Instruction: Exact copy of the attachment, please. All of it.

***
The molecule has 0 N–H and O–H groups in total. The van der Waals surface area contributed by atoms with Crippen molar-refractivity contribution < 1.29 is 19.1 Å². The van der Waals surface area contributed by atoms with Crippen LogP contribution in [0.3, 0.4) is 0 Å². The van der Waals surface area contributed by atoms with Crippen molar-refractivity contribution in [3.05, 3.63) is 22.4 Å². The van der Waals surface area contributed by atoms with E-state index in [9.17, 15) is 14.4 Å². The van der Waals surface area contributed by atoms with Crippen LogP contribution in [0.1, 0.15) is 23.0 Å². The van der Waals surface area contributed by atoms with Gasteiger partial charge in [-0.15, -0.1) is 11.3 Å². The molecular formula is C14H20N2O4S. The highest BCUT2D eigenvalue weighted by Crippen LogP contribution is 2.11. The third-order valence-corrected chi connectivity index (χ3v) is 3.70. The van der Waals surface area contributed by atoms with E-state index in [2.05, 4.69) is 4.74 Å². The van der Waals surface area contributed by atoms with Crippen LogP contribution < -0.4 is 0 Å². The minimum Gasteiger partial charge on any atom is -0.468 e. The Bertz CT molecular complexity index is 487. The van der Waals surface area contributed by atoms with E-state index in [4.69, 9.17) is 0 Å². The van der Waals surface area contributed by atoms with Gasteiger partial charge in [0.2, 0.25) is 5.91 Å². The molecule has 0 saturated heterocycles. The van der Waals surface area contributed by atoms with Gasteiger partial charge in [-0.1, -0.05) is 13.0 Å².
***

The molecule has 0 N–H and O–H groups in total. The van der Waals surface area contributed by atoms with Crippen molar-refractivity contribution < 1.29 is 19.1 Å². The van der Waals surface area contributed by atoms with Crippen LogP contribution in [0.3, 0.4) is 0 Å². The van der Waals surface area contributed by atoms with Crippen molar-refractivity contribution in [3.05, 3.63) is 22.4 Å². The van der Waals surface area contributed by atoms with E-state index in [9.17, 15) is 14.4 Å². The van der Waals surface area contributed by atoms with Crippen LogP contribution in [0.1, 0.15) is 23.0 Å². The van der Waals surface area contributed by atoms with Gasteiger partial charge in [-0.15, -0.1) is 11.3 Å². The molecular formula is C14H20N2O4S. The highest BCUT2D eigenvalue weighted by Crippen LogP contribution is 2.11. The third-order valence-corrected chi connectivity index (χ3v) is 3.70. The van der Waals surface area contributed by atoms with E-state index in [2.05, 4.69) is 4.74 Å². The van der Waals surface area contributed by atoms with Crippen LogP contribution < -0.4 is 0 Å². The minimum Gasteiger partial charge on any atom is -0.468 e. The Bertz CT molecular complexity index is 487. The van der Waals surface area contributed by atoms with E-state index in [4.69, 9.17) is 0 Å². The van der Waals surface area contributed by atoms with Gasteiger partial charge in [0.2, 0.25) is 5.91 Å². The molecule has 0 saturated heterocycles. The van der Waals surface area contributed by atoms with Gasteiger partial charge in [-0.1, -0.05) is 13.0 Å².